Patterns of Mitosis and Activation of the Map-Kinase Cascade during Tadpole Tail Regeneration in the Refractory Period of Xenopus laevis Development
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Patterns of mitotic cells’ distribution and activation of the MAP-kinase cascade during the regeneration of Xenopus laevis tadpole tails were studied before and during the refractory period. It is known that the tadpoles of Xenopus laevis are able to fully restore the full structure of the tail after amputation. However, in the refractory period (stage 45–47), the ability to regenerate is significantly reduced, until its complete absence. The mechanisms of this phenomenon are still poorly understood. We conducted a comparative analysis of the average number of mitotic cells on 0–4 days post amputation in normally regenerating tails and in tails amputated during the refractory period. A significant decrease in the number of proliferating cells throughout the surface of the tail in the refractory period compared with their sharp increase in the blastema area in normally regenerating tadpoles was shown. In addition, we detected activation of the MAP-kinase cascade (dpERK1/2) during normal regeneration and demonstrated its full inhibition during the refractory period. At the same time, in the distal part of the tail amputated in the refractory period, activation of the expression of the regenerative marker gene Fgf20 was not detected. Thus, we can conclude that the blocking of the regenerative capacity in tadpoles during the refractory period is accompanied by a sharp suppression of the mitotic activity of the cells and a misregulation of the activation of the Fgf–MAP-kinase cascade in the tail after amputation.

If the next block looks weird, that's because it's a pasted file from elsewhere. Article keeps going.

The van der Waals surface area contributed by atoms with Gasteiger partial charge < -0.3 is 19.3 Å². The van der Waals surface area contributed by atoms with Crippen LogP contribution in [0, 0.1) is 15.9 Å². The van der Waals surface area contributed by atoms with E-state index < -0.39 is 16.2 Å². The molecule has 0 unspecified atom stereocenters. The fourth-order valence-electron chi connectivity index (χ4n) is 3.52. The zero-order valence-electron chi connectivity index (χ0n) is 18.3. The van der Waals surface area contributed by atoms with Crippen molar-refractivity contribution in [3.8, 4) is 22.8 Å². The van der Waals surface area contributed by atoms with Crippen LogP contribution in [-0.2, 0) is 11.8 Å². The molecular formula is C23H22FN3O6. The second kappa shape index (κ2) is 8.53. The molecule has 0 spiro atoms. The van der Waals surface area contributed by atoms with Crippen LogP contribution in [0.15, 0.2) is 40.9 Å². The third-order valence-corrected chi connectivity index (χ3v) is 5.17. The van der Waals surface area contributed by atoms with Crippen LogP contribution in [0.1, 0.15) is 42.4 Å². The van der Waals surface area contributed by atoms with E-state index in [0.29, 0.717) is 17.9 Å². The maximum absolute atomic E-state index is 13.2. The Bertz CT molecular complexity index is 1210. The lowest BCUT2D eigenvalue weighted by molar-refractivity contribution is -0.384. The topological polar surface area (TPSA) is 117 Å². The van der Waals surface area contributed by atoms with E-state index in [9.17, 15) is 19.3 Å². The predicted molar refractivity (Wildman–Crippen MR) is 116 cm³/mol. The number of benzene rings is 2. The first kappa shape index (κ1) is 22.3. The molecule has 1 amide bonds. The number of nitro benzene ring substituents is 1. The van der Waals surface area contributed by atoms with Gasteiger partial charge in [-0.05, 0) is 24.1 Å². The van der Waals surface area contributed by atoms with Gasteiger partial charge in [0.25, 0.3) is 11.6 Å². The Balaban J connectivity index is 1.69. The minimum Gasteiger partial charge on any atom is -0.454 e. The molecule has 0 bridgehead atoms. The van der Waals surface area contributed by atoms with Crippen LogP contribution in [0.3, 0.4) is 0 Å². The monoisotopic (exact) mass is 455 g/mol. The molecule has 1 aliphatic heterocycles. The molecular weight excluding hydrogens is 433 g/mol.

Keywordstadpoles of Xenopus laevis regeneration refractory period MAP-kinase cascade dpERK1/2 mitoses regenerative marker gene Fgf20
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